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Here some pics of Adam and Eve. First two sun glasses fully assembled here in Sri Lanka.
All moulds are designed and manufactured by @leebaz at Colombo Design studio. Check them out.
The mould has inserts that create a groove for the lenses. The groove is a bit flat so we have to grind them a bit deeper manually so we need to redo them to produce a proper batch. Otherwise works really fine, we put them on a car dashboard during Sri Lankan lunch time, which is as hot as it gets and they stayed intact.
It’s a bit tricky to line up the hinges and fiddle those micro screws into the frame but can be done.
We are using mainly Polypropylene. That’s what the rice bags are made of here in Sri Lanka and we reuse them and turn them into bags. The off cuts we stuff into the injection which is pretty easy because no need for shredding.
It seems Polypropylene works much better for injection moulding than i.ex. HDPE. HDPE seems to need lots of pressure while PP is much easier to inject, so higher success rate.
Not sure if that is something others also experience.
Best regards from Sri Lanka.
@anris The lenses pop into a groove, no glue or anything. On the last pic you can see the aluminium inserts that make the groove. The insert are in place of the lenses when we inject the plastic into the mould and are in the frame when we take it out of the mould. Then we pop out the “aluminium lenses”, clean the frame, pop in the real lenses.
If you have not build or have access to a shredder you could go for that clear packaging material that is widely used in many industries to transport goods form A to B (clothing, carpets and whatnot). That is mostly polyproylene and it makes clear objects which is cool. You can just cut it into stripes, feed it into the injections, off you go, no shredding needed.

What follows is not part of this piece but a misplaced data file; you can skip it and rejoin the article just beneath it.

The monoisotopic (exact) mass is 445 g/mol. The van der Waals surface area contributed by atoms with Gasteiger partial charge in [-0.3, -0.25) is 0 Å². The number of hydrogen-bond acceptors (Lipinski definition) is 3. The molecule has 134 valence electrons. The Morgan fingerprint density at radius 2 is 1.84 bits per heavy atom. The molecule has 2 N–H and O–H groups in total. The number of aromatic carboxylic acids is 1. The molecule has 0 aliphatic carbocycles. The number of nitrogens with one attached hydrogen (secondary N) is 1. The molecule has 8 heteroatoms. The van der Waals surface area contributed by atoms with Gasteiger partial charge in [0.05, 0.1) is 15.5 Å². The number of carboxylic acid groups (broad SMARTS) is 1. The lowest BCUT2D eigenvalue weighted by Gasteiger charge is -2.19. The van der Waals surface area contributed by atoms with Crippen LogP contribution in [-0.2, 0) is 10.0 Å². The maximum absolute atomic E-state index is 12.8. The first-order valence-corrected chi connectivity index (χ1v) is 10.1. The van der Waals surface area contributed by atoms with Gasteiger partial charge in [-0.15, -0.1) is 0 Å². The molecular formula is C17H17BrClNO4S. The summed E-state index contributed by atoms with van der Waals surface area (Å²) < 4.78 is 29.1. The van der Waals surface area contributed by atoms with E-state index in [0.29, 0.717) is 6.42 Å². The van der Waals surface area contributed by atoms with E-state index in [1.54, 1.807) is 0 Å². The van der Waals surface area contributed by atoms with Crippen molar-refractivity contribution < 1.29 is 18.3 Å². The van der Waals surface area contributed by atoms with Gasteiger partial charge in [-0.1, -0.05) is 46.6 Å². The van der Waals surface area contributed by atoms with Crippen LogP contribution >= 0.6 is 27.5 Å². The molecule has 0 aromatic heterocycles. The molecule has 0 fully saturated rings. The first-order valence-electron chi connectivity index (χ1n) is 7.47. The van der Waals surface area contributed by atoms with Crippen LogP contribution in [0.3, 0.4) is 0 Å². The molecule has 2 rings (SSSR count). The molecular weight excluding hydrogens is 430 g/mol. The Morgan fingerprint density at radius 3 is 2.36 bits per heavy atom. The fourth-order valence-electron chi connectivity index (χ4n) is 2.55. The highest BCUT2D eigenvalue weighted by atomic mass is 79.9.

Cheers from Sri Lanka,
I really like these. They should sell well, I would think. Excellent work.
We have a biomass boiler that heats our hot water for the central heating (and washing), and the pellets that are burned arrive in plastic bags. Lots of plastic bags. I am new to Precious Plastics and think that these empty bags must be all over the place. Just another potential resource.
Best wishes from Cumbria, UK.
@margeryk for sure we don’t have a sourcing problem!
Those bags could be a good source as they most probably don’t have much coloring or ink or whatever they use to dye plastics so that could be good. If you get a textile industry heat press you can fuse them into thicker sheets or “laminate” other materials.
Hi all, and you, dear friend, have a very beautiful and beautiful story about your score and its speed. According to you, these are the examples I have mentioned.
The exact speed of the note was more precise
Thank you so much
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I just found out about Precious Plastic and wanted to use the technology in the US to make sunglasses, then I found this post!
Would you be willing to share your knowledge on this with me so I could get this started in Oregon, USA?
Alternatively, I would even be willing to purchase some of these from you to get the word out here on the US West Coast.
PLEASE contact me @
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